- Feb 13, 2010
- Reaction score
This is ignoring the fact that Catholic marital beliefs are different than ours with their complex canons on annulment, divorce, and reconciliation.Maria said:In Roman Catholicism, deceit of any kind can annul a wedding. So, if a man wanted to marry a woman not because he loved her, but to hide his homosexuality to attain financial gain, which was done more than we would like to admit, this deceit invalidates a marriage. If a man was sexually impotent, and he knew this, but he refused to admit this to the priest and/or his future wife, this could also invalidate a marriage.Antonis said:First of all, hesitation and deceit are two different things.Maria said:So let me get this clear.
Although I was chrismated into the Orthodox Church because the priest and bishop felt that my hesitation invalidated my confirmation in the Roman Catholic Church, deceit does not invalidate a Baptism?
If you hesitated, you may or may not have been participating according to your will. Your bishop likely recommended, then, that you be chrismated "just in case," which you essentially outlined anyway. This is logical, because participation in baptism/chrismation shouldn't be against one's will. Its "validity" would then be in question.
While the OP's baptism involved deceit, and this is certainly inappropriate, he was given trinitarian baptism and he fully desired it. Regardless of his sinful activity or otherwise, he was baptized and this is to be recognized.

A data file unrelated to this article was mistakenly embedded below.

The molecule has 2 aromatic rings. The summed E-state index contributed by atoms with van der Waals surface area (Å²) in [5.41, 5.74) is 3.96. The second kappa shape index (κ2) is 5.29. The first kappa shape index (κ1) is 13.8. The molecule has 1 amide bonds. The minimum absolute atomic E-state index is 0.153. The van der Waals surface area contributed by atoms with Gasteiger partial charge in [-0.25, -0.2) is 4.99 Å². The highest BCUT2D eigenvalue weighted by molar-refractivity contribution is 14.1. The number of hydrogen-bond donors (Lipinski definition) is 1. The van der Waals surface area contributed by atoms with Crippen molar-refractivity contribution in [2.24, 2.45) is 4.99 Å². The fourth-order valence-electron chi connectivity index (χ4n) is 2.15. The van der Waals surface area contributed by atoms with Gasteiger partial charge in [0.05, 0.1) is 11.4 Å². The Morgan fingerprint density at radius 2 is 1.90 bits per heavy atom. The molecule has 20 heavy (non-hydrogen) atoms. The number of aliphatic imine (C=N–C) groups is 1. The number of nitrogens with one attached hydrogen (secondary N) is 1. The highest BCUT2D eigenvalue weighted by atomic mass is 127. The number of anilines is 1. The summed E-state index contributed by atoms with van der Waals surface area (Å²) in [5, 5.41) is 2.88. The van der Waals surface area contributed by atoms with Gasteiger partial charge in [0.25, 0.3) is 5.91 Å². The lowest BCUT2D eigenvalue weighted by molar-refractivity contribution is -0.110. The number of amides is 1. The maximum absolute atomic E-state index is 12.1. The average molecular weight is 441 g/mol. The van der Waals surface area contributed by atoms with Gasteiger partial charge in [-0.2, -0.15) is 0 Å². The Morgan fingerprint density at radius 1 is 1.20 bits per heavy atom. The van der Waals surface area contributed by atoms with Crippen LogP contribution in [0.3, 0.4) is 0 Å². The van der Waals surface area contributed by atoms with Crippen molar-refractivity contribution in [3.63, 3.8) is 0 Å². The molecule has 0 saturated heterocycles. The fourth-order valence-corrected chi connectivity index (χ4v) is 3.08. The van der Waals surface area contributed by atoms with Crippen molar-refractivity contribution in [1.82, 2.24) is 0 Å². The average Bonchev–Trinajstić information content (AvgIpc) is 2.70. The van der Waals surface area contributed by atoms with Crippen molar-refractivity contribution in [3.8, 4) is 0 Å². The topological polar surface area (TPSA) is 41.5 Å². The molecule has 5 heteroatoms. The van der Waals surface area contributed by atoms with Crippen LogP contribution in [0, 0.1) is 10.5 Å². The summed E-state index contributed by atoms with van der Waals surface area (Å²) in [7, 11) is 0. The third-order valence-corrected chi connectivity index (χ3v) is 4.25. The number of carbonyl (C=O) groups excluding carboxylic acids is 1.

Lack of free will also invalidated a Roman Catholic marriage, so forced marriages were not recognized. This has caused some scrupulosity. How many men and women hesitate at the altar?
When I got married in the Roman Catholic Church, we had a disclosure form which we had to fill out completely that covered all these points.
If deceit and/or hesitation can invalidate a wedding, then could not deceit and/or hesitation invalidate a baptism?
The deceit in the case you mentioned involves participating in a sacrament for the wrong reason. According to Catholic belief (in this case uniquely marital) being involved in a marriage without desire for true marriage would mean it never occurred, hence the annulment. As I said before, the OP had a true desire for baptism. It is acceptable.
Now you can keep throwing inapplicable anecdotal cases at me and we can venture into the complexities of Roman Canon Law, or we can both agree that he obey his bishop as is proper. If you have to work this hard at it, is it not obvious that it should be left to an archpastor?
This is shamefully unorthodox. If in doubt, obey your bishop. One does not run to another bishop for a true "gold standard" of Orthodoxy. THAT is against the canons.Rhomes, if in doubt, please check with the ROCOR.
Your increasing doubt can only lead to scrupulosity.